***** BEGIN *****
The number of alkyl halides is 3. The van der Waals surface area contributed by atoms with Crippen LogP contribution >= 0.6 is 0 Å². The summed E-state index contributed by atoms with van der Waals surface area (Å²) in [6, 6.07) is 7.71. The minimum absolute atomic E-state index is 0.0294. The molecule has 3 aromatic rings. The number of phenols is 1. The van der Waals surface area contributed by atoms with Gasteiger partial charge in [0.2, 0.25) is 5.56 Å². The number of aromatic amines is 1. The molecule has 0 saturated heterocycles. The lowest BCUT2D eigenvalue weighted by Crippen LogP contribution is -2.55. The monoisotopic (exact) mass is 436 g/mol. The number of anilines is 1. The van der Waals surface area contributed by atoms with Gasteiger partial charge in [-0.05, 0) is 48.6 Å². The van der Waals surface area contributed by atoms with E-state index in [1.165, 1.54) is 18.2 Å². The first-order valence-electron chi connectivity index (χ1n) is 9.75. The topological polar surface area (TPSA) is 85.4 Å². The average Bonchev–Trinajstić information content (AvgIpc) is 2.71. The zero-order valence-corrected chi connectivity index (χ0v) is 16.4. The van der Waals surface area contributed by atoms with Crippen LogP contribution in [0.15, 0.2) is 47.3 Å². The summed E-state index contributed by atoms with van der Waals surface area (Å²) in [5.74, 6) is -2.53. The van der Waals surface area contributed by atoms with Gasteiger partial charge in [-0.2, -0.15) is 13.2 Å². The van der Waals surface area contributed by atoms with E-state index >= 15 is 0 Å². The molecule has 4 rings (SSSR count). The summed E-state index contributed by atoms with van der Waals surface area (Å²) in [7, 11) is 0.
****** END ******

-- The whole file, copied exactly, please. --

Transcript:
The number of alkyl halides is 3. The van der Waals surface area contributed by atoms with Crippen LogP contribution >= 0.6 is 0 Å². The summed E-state index contributed by atoms with van der Waals surface area (Å²) in [6, 6.07) is 7.71. The minimum absolute atomic E-state index is 0.0294. The molecule has 3 aromatic rings. The number of phenols is 1. The van der Waals surface area contributed by atoms with Gasteiger partial charge in [0.2, 0.25) is 5.56 Å². The number of aromatic amines is 1. The molecule has 0 saturated heterocycles. The lowest BCUT2D eigenvalue weighted by Crippen LogP contribution is -2.55. The monoisotopic (exact) mass is 436 g/mol. The number of anilines is 1. The van der Waals surface area contributed by atoms with Gasteiger partial charge in [-0.05, 0) is 48.6 Å². The van der Waals surface area contributed by atoms with E-state index in [1.165, 1.54) is 18.2 Å². The first-order valence-electron chi connectivity index (χ1n) is 9.75. The topological polar surface area (TPSA) is 85.4 Å². The average Bonchev–Trinajstić information content (AvgIpc) is 2.71. The zero-order valence-corrected chi connectivity index (χ0v) is 16.4. The van der Waals surface area contributed by atoms with Crippen LogP contribution in [0.15, 0.2) is 47.3 Å². The summed E-state index contributed by atoms with van der Waals surface area (Å²) in [5.74, 6) is -2.53. The van der Waals surface area contributed by atoms with Gasteiger partial charge in [-0.2, -0.15) is 13.2 Å². The van der Waals surface area contributed by atoms with E-state index >= 15 is 0 Å². The molecule has 4 rings (SSSR count). The summed E-state index contributed by atoms with van der Waals surface area (Å²) in [7, 11) is 0.